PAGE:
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Monitoring the Mental Health Act in 2012/13

This is CQC’s fourth annual report on our statutory monitoring of the use of the Mental Health Act (MHA). In 2012/13 people were detained or treated under the MHA more than 50,000 times and community treatment orders were imposed more than 4,600 times. The total number of people who are subject to the MHA has risen by 12% in the last five years, with 17,000 people detained at the end of 2012/13.

The ambition of national policy is to give mental health ‘parity of esteem’ with physical health within the health and social care system. The implementation framework for the Government’s strategy No Health without Mental Health underlines the importance of providing equal access to age appropriate services for everyone. The framework emphasises the interconnected nature of physical and mental health. It focuses on improving outcomes, quality and value for money, and making sure that people who use mental health services, their families and carers, are fully involved in all parts of mental health services, contributing to the goal of “no decision about me, without me”.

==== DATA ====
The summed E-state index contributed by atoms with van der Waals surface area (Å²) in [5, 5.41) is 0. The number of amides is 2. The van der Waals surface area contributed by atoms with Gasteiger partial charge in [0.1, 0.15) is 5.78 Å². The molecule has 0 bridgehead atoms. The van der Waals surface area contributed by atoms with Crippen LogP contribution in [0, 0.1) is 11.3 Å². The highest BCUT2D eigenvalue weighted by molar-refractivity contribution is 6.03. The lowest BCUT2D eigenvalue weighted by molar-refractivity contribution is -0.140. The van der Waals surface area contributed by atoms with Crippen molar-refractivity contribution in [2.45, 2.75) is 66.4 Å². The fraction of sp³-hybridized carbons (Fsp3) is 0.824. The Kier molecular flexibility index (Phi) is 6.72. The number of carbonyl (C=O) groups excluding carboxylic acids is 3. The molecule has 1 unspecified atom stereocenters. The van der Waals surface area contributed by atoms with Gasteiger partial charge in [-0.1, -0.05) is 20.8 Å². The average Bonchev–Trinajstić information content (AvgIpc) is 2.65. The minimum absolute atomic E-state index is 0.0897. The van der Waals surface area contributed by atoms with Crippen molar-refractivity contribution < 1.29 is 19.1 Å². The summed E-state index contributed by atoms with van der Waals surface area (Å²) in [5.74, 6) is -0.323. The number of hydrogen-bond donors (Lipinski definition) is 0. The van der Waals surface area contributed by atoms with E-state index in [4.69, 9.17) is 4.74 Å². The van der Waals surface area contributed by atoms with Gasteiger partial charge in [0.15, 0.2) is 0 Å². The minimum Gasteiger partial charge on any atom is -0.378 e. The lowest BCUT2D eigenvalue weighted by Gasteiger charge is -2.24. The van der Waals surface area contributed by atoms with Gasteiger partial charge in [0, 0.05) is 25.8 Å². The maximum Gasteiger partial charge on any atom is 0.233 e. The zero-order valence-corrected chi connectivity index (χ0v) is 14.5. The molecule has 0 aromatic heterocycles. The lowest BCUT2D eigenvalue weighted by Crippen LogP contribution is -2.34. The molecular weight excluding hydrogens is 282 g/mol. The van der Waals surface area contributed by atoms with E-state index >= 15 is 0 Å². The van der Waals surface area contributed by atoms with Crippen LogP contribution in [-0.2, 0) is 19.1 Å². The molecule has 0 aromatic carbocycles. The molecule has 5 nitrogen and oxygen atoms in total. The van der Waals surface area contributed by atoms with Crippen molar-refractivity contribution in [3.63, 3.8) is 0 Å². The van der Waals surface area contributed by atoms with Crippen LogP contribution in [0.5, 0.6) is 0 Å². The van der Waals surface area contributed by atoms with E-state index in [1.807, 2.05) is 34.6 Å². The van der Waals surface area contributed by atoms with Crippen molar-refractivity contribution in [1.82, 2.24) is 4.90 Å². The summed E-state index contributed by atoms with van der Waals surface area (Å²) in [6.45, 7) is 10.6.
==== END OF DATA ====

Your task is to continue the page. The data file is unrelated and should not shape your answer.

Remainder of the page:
In our publication A fresh start for the regulation and inspection of mental health services, we have set out our own aims to strengthen our regulation of mental health services and to integrate our work under the Mental Health Act through our new approach to inspecting and monitoring specialist mental health services. High on our agenda is the need to promote ‘what good looks like’ in all aspects of care and support for detained patients. Our new approach to inspection will focus on identifying good practice, challenging poor practice wherever we find it and promoting continued improvement in people’s experience of services.

Feedback from our MHA visits offers positive examples of outstanding care delivery and a true commitment to advancing services and providing
humane psychiatric care. These are the stories we want to capture and promote. Through the success of others we want to help leaders, at all levels, to build an understanding of how practice can be changed for the benefit of people in need of mental health care and treatment. We welcome and support initiatives that promote positive practice and will be seeking examples of sustained, high-quality and safe care that has found practical solutions to the themes we report.

However, we also continue to receive reports of significant concern about the experience of people subject to the MHA. Our monitoring visits offer us a unique opportunity to identify issues and work collaboratively to improve the quality and safety of care.